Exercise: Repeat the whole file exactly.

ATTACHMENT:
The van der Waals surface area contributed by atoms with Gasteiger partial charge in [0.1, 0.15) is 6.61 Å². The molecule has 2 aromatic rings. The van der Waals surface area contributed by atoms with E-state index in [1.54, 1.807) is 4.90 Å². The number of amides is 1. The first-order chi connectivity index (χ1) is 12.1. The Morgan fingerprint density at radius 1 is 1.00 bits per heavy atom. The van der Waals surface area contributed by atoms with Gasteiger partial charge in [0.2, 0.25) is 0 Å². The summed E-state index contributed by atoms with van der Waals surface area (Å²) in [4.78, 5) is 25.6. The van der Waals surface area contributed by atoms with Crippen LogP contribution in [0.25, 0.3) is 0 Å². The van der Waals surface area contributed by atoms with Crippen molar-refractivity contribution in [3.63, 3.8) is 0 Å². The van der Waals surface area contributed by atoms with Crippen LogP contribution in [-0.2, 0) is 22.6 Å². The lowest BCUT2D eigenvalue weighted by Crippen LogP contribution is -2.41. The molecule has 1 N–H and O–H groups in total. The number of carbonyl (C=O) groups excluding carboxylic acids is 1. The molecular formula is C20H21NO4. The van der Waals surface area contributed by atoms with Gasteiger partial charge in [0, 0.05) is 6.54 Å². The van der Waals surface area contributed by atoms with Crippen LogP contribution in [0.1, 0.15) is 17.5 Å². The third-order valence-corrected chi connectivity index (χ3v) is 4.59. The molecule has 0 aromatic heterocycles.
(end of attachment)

The van der Waals surface area contributed by atoms with Gasteiger partial charge in [0.1, 0.15) is 6.61 Å². The molecule has 2 aromatic rings. The van der Waals surface area contributed by atoms with E-state index in [1.54, 1.807) is 4.90 Å². The number of amides is 1. The first-order chi connectivity index (χ1) is 12.1. The Morgan fingerprint density at radius 1 is 1.00 bits per heavy atom. The van der Waals surface area contributed by atoms with Gasteiger partial charge in [0.2, 0.25) is 0 Å². The summed E-state index contributed by atoms with van der Waals surface area (Å²) in [4.78, 5) is 25.6. The van der Waals surface area contributed by atoms with Crippen LogP contribution in [0.25, 0.3) is 0 Å². The van der Waals surface area contributed by atoms with Crippen molar-refractivity contribution in [3.63, 3.8) is 0 Å². The van der Waals surface area contributed by atoms with Crippen LogP contribution in [-0.2, 0) is 22.6 Å². The lowest BCUT2D eigenvalue weighted by Crippen LogP contribution is -2.41. The molecule has 1 N–H and O–H groups in total. The number of carbonyl (C=O) groups excluding carboxylic acids is 1. The molecular formula is C20H21NO4. The van der Waals surface area contributed by atoms with Gasteiger partial charge in [0, 0.05) is 6.54 Å². The van der Waals surface area contributed by atoms with Crippen LogP contribution in [0.1, 0.15) is 17.5 Å². The third-order valence-corrected chi connectivity index (χ3v) is 4.59. The molecule has 0 aromatic heterocycles.